You could well have been right in what you said in that older (2006-09-07) DCF discussion that you kicked off.
I don't feel qualified to comment though, as, though Digg, StumbleUpon, and the other all-the-samers
looked intriguingly interesting to me at first glance, I could never really understand what they were really supposed to be, nor see the point/use
of them for me or other users. Same with Google's Wave or Buzz or Google+, for example. They seemed nebulous.
Don't get me wrong - I did have at least some understanding of their fly-paper-like business objectives
, but that was probably all.
When I read that theatlantic.com
article though, I thought it was so busy analysing and criticising Digg - in hindsight and after the fact - that it could well have missed the point about the lack of definition (nebulousness) of Digg.I would approach that from a theoretical perspective:
(because it tends to stand up in practice)
- Function and purpose: Any business generally exists merely to do something in such a way as to enable it to make a profit from what it does, to maintain/increase shareholder value. (Conventional business model.)
- Process: What a business does can be defined as a process. If you are unable to define it as a process, then you don't know what it is that the business is doing. (W.E. Deming.)
- Process capability maturity: If you can attempt to define it as a process - for example, (say) using the GAO-preferred IDEF0/3 methodology (GAO BPR Assessment Guide 1997), with ICOMs (Inputs, Controls, Outputs, Mechanisms), but in a state where the ICOMs vary in the short term, then the Quality of the Output will tend to be subject to inherent statistical variability/inconsistency. (W.E. Deming.)
- CMM Levels: This state of variability was defined in the 5-level Humphreys CMM (Capability Maturity Model) as Level 1 (Ad hoc) or Level 2 (Repeatable). Level 3 (Defined) was where you operated the processes consistently in a defined manner. Level 4 (Managed) was where you deliberately managed the processes (as distinct from managing the business), and Level 5 (Optimised) was where you optimised those managed processes. (Managing the Software Process, 1989, Watts Humphrey)
- Processes in statistical control: These are processes where the process performance (e.g., the quality of a process Output) can be seen to be in statistical control and subject to Common Causes inherent in the process itself. There are no trends, the mean is flat, performance is consistent and repeatable, and any variability beyond normal Upper or Lower performance bounds is thus attributable to Special Causes. (W.A.Shewhart)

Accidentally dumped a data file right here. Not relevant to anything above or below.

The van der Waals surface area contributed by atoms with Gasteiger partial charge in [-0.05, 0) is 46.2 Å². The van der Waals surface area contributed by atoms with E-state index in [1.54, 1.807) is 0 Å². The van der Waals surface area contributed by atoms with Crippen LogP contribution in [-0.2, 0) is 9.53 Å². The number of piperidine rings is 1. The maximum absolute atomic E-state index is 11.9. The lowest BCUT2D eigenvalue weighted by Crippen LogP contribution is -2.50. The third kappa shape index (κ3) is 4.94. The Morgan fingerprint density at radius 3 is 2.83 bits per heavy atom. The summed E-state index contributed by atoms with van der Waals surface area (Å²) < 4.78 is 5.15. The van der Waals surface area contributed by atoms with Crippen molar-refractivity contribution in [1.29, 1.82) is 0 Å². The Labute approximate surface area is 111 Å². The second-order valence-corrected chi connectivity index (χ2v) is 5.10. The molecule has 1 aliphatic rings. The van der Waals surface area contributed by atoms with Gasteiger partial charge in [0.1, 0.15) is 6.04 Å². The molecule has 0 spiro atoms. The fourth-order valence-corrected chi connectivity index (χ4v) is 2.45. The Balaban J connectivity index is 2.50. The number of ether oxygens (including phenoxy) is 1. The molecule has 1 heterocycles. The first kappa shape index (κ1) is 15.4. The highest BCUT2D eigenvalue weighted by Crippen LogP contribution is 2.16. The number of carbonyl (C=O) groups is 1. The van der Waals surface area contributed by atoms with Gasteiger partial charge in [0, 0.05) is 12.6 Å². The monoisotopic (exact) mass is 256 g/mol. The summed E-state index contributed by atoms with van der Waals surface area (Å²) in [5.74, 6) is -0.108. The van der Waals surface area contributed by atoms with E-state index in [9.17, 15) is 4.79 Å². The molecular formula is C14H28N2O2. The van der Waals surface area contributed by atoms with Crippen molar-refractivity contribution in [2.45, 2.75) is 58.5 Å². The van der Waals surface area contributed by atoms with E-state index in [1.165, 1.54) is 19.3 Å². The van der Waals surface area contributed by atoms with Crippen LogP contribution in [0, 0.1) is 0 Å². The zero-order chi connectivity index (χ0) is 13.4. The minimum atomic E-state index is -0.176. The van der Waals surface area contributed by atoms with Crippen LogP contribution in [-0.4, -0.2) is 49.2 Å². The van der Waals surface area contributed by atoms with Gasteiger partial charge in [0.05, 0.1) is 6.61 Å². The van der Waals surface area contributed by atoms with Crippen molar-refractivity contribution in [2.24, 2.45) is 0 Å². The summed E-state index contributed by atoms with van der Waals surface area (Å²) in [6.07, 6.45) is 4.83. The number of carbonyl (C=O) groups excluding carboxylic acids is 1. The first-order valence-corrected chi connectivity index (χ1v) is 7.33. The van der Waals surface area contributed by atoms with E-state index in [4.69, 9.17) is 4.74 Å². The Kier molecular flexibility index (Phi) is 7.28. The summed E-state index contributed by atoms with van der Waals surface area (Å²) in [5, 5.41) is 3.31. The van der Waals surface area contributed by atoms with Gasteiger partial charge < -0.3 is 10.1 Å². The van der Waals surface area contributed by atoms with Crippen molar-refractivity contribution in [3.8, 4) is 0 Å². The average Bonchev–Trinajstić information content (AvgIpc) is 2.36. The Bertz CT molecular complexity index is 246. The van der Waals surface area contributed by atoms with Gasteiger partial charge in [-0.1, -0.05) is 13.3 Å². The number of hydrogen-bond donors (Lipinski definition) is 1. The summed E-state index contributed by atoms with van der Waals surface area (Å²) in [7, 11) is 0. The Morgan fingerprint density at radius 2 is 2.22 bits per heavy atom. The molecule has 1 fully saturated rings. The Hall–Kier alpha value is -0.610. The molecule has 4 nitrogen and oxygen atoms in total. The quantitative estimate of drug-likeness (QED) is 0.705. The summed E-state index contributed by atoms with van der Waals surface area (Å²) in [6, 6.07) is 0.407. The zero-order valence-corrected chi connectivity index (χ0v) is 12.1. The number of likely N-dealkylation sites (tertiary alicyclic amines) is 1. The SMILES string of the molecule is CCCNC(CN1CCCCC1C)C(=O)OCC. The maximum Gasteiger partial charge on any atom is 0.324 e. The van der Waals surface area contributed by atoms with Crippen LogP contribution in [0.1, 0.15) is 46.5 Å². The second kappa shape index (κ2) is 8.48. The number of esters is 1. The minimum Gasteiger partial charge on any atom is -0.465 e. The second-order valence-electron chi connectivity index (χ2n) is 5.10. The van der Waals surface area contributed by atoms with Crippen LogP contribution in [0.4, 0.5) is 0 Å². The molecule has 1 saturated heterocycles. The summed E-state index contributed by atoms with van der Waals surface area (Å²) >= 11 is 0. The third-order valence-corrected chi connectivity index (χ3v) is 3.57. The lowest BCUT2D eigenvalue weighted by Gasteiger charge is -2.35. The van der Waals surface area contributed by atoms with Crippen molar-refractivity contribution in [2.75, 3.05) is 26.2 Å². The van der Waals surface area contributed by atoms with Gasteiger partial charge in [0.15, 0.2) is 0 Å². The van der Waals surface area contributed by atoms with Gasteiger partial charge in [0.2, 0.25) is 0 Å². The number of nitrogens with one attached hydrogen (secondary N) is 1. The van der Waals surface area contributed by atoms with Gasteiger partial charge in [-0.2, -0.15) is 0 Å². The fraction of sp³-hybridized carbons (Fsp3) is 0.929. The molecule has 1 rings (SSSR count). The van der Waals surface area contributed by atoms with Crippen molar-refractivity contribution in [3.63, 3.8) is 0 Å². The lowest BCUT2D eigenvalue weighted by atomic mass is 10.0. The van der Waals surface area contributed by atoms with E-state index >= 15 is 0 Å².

- Processes out of statistical control: These are processes where the process performance (e.g., the quality of a process Output) can be seen to be out of statistical control and subject to Special Causes. There are trends, the mean moves all over the place, performance is inconsistent and not easily repeatable, and process performance is almost entirely attributable to Special Causes (e.g., the process changes). (W.A.Shewhart)
Deming showed (in "Out of the Crisis: Quality, Productivity and Competitive Position"
1982) that where a business' core business processes were out of Statistical Control (which would typically place them in Humphreys' CMM Level 1 or 2), then they would progressively be likely to:
- Fail to make sales.
- Lose customers.
- Lose market share.
- Make a net loss.
- Go bust.
If you look at Digg and other recent innovative Internet-based businesses that seem to have failed (including those within Google), you are likely to find that they generally seemed to involve a poorly-defined business process and/or a process in a dynamic state of change. This would place them as business processes out of Statistical Control, in Level 1 or 2 of the CMM.With a dreadful statistical certainty, it seems that they must fail.
There could be other examples in progress - e.g., interestingly, to an onlooker, Facebook might seem as though it is making all the right moves to follow suit.
Generally, if a business has a single major core business process, then such a process failure is likely to be a recipe for disaster. If they are not yet core processes, and are being exposed to the market as ß-tests in a sandbox (e.g., like Google Wave, Buzz, etc.), then the costs of failure would probably be written off as necessary market trialling or R&D costs, well before they started to adversely affect overall corporate profitability or shareholder value.